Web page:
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Under the direction of the Hon. Prime Minister Shri Narendra Modi, Union Health Ministry takes various steps towards “Sabko Dawai, Sasti Dawai”. “The National List of Essential Medicines (NLEM) plays a vital role in ensuring access to quality, affordable medicines at all levels of health care. This will boost cost-effective and quality medicines and contribute to a reduction in out-of-pocket healthcare expenditure for the citizens,” said Dr. Mansukh Mandaviya, Union Minister of Health and Family Welfare , when the National Lists of Essential Medicines (NLEM) were launched, 2022,384 medicines were included in this list with the addition of 34 medicines, while 26 from the previous list were deleted. Medicines have been classified into 27 therapeutic categories.

Speaking on the occasion, the Union Health Minister said that “essential medicines” are those which meet priority health care needs, on the basis of efficacy, safety, quality and total cost of treatment. The main objective of NLEM is to stimulate the rational use of medicines by considering the three important aspects, namely cost, safety and effectiveness. It also contributes to the optimal use of resources and the health budget; drug supply policies, health insurance, improving prescribing habits, medical education and UG/PG training, and drug policy development. Medicines are classified according to the level of the health system as- P-Primary; S- Secondary and T- Tertiary, in NLEM.

He further explained that the concept is based on the premise that a limited list of carefully selected drugs will improve the quality of health care, provide cost-effective health care and better drug management. Adding to this, he said, the NLEM is a living document and is revised regularly taking into account changing public health priorities as well as advances in pharmaceutical knowledge.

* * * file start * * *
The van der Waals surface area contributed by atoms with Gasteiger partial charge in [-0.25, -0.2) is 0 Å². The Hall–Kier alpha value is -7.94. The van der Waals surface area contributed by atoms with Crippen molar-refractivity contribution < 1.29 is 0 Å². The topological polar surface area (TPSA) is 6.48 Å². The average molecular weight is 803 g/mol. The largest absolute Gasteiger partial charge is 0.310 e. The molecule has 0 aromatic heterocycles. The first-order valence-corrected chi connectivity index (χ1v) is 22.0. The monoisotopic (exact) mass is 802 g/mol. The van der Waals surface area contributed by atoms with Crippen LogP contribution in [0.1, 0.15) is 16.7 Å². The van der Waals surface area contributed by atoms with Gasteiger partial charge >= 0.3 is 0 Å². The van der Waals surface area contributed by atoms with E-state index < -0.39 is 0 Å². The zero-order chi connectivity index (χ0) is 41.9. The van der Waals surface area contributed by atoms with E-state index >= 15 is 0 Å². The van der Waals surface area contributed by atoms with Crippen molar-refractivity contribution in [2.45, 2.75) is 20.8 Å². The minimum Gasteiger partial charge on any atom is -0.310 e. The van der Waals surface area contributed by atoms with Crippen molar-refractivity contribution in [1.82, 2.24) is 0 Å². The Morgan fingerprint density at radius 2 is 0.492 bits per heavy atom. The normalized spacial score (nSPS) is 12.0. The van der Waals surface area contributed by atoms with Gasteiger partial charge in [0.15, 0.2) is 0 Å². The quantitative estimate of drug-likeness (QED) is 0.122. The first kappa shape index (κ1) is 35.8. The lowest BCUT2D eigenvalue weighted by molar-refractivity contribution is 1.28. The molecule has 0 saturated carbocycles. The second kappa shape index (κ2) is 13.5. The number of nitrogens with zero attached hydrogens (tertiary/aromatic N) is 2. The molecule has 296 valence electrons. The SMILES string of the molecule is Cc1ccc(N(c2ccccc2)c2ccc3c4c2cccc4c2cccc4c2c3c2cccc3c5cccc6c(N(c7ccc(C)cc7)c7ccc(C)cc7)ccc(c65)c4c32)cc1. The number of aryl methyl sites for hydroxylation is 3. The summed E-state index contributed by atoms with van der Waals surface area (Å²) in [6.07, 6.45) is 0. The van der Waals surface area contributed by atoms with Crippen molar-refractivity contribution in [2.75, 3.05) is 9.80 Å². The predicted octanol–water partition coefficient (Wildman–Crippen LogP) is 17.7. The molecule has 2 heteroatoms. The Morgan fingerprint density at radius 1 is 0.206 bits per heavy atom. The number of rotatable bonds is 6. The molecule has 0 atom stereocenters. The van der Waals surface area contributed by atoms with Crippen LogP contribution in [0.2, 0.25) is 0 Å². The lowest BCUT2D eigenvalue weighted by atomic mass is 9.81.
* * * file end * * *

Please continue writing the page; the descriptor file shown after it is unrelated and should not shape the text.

“The Standing Independent National Medicines Committee (SNCM) was constituted by the Union Department of Health in 2018. The committee, after detailed consultation with experts and stakeholders, revised the NLEM, 2015 and submitted its report on the NLEM, 2022 to the Department of Health and Family Welfare.” He also noted that the process of creating the NLEM depends on scientifically backed feedback from stakeholders and the inclusion/exclusion principle being followed.

Dr Bharati Pravin Pawar, Union Minister of State, highlighted raising awareness of Antimicrobial Resistance (AMR) which “appears as a big challenge for our scientists and our community and we need to sensitize society to RAM” while commending stakeholders for the revised NLEM which moves the country forward in the direction of providing affordable healthcare to its citizens.

The revision of NLEM 2022 was done after constant consultation with stakeholders ranging from academia, industry and public policy experts, etc., and crucial documents like the WHO EML 2021.

The following criteria are followed for inclusion in the NLEM:

  • To be helpful in diseases that are a public health problem in India
  • Be Licensed/Approved Drugs Controller General (India) (DCGI)
  • Have a proven efficacy and safety profile based on scientific evidence
  • Be relatively profitable
  • Alignment with current treatment guidelines
  • Recommended under the national health programs of India. (for example, ivermectin is part of the 2018 Accelerated Lymphatic Filariasis Elimination Plan).
  • When more than one drug is available in the same therapeutic class, a medically best-fit class prototype/drug should be included.
  • The price of the treatment is considered and not the unit price of a medicine.
  • Fixed dose combinations are generally not included
  • Vaccines as they become available are included in the universal immunization program (eg rotavirus vaccine).

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